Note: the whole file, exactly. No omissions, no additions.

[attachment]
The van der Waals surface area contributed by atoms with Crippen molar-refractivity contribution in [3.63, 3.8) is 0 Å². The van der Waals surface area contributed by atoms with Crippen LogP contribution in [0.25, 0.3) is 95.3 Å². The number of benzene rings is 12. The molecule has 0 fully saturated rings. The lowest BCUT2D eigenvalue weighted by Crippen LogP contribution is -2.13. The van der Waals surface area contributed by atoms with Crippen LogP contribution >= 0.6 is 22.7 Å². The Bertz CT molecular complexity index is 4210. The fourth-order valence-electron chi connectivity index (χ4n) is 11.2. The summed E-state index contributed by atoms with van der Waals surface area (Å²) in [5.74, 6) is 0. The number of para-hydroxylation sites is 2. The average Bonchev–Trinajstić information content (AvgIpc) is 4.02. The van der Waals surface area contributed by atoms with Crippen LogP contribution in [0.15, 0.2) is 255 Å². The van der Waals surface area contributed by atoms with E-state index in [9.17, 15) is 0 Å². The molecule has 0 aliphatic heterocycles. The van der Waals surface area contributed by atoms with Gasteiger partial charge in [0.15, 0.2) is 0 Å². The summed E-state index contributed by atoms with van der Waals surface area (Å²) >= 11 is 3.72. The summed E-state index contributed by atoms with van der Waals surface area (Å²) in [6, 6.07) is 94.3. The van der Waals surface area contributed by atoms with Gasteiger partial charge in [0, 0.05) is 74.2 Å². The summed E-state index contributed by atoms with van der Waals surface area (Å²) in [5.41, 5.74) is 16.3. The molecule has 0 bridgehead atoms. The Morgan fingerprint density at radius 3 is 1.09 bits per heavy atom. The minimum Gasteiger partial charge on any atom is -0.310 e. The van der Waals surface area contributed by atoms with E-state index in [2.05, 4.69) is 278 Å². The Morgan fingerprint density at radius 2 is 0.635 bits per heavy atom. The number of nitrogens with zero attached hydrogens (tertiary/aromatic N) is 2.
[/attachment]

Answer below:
The van der Waals surface area contributed by atoms with Crippen molar-refractivity contribution in [3.63, 3.8) is 0 Å². The van der Waals surface area contributed by atoms with Crippen LogP contribution in [0.25, 0.3) is 95.3 Å². The number of benzene rings is 12. The molecule has 0 fully saturated rings. The lowest BCUT2D eigenvalue weighted by Crippen LogP contribution is -2.13. The van der Waals surface area contributed by atoms with Crippen LogP contribution >= 0.6 is 22.7 Å². The Bertz CT molecular complexity index is 4210. The fourth-order valence-electron chi connectivity index (χ4n) is 11.2. The summed E-state index contributed by atoms with van der Waals surface area (Å²) in [5.74, 6) is 0. The number of para-hydroxylation sites is 2. The average Bonchev–Trinajstić information content (AvgIpc) is 4.02. The van der Waals surface area contributed by atoms with Crippen LogP contribution in [0.15, 0.2) is 255 Å². The van der Waals surface area contributed by atoms with E-state index in [9.17, 15) is 0 Å². The molecule has 0 aliphatic heterocycles. The van der Waals surface area contributed by atoms with Gasteiger partial charge in [0.15, 0.2) is 0 Å². The summed E-state index contributed by atoms with van der Waals surface area (Å²) >= 11 is 3.72. The summed E-state index contributed by atoms with van der Waals surface area (Å²) in [6, 6.07) is 94.3. The van der Waals surface area contributed by atoms with Gasteiger partial charge in [0, 0.05) is 74.2 Å². The summed E-state index contributed by atoms with van der Waals surface area (Å²) in [5.41, 5.74) is 16.3. The molecule has 0 bridgehead atoms. The Morgan fingerprint density at radius 3 is 1.09 bits per heavy atom. The minimum Gasteiger partial charge on any atom is -0.310 e. The van der Waals surface area contributed by atoms with E-state index in [2.05, 4.69) is 278 Å². The Morgan fingerprint density at radius 2 is 0.635 bits per heavy atom. The number of nitrogens with zero attached hydrogens (tertiary/aromatic N) is 2.